"Finally, I think LSU is learning how to have more success running it horizontally with backs not named Fournette. So I suspect we’ll see jet sweeps to the likes of receiver Travin Dural and freshman back Derrius Guice. That not only opens up lanes back inside for Fournette, it allows Harris to get involved from his quarterback slot keeping off fake jet-sweeps."
Fightin' Gators Question: In watching several of your games this year, I've noticed that Harris has a real problem (IMO) making progressions in the passing game and has a strong tendency to lock on to his receiver from the snap. IF UF has some success in stopping LSU run game (and that's subjective of course), do you feel like LSU can win if they have to depend on Harris to do it?
Ben Love: "This is a very similar question to the first one, but I do think you’ve hit on an interesting notion with your first statement. And I couldn’t agree with you more. The debate I have with reporters in Baton Rouge is this: Is LSU limiting where Harris can go with the ball because they know he’s not capable of going through progressions (so basically telling him pre-snap on certainly plays where to throw)? Or are they giving him the full menu and that’s just what he spits out?"
"Kind of a “chicken or egg” type of quandary, but the result is that he absolutely does lock in on targets. That benefits a veteran and extremely talented Florida secondary. Plus with the fact LSU is allergic to throwing to tight ends, there end up being a number of plays where it’s only likely to go to one or two guys pre-snap anyway when you just look at LSU’s formation/personnel. Limiting factor in the passing game, for sure."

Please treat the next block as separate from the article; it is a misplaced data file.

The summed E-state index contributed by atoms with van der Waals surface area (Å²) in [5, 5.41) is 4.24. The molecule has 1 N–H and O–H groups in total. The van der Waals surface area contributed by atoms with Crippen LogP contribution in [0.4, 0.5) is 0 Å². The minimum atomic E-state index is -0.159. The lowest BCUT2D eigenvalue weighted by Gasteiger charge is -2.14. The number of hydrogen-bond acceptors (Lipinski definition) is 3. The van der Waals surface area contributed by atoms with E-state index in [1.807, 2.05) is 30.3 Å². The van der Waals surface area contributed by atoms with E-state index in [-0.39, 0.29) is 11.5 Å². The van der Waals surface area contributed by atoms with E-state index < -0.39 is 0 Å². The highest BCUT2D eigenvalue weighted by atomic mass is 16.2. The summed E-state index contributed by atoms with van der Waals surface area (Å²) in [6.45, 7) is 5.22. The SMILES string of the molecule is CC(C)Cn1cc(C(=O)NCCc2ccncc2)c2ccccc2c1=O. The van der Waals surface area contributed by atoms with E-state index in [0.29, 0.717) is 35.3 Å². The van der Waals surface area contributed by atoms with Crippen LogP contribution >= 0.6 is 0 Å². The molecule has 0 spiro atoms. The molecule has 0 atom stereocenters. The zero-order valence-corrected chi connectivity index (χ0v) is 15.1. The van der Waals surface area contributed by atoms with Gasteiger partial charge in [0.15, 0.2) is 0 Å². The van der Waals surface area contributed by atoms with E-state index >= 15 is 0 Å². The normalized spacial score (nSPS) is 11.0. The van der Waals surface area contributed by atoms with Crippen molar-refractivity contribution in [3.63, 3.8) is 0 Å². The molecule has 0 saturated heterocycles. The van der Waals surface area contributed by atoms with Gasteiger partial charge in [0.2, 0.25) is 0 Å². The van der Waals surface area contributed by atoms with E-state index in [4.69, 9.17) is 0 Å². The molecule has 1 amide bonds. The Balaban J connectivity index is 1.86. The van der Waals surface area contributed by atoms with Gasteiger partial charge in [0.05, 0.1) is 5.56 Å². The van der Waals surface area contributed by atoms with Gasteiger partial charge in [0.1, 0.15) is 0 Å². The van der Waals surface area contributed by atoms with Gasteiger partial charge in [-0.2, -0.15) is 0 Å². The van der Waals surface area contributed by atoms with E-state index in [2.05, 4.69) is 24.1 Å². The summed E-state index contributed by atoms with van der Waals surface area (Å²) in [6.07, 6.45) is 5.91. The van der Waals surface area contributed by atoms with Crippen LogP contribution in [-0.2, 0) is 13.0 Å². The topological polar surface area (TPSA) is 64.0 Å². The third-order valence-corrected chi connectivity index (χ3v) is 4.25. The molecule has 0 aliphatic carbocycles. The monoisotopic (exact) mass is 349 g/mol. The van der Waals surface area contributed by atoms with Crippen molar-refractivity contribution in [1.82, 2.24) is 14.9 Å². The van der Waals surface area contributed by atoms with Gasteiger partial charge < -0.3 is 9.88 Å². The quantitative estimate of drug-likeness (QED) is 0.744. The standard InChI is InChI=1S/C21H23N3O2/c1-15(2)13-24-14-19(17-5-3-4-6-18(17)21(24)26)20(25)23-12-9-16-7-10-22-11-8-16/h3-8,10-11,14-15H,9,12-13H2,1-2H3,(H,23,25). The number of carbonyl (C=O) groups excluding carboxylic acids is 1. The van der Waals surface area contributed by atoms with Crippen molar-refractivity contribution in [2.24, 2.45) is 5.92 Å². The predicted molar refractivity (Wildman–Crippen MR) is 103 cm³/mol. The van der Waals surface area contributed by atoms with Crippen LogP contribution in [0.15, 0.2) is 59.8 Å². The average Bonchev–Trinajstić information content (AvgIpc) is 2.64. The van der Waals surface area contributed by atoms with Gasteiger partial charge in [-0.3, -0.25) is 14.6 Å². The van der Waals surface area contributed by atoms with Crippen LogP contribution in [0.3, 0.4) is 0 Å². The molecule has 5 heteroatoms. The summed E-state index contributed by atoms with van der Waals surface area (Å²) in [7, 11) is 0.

Fightin' Gators Question: Just how fast is Fournette?
Ben Love: Quite. Saw somewhere earlier this week where a website dissected his 87-yard run against South Carolina, and they concluded that from the time he broke through the defense’s second level, he ran his next 40-yard split in 3.9-something seconds. The kid is a burner at 6-foot-1, 230 pounds. It’s frightening, really. Took him a while as a freshman to learn to run with some patience, but he’s doing that now and repeatedly running away from defensive backs when he hits their level.
Fightin' Gators Question: Florida has had issues this year with depth at linebacker and on special teams. I'm curious to know if you think LSU is superior in these categories than Florida is? Some of my LSU neighbors here in Baton Rouge are not liking their kick coverage and linebackers ability to cover -- like say a 3 tight end formation.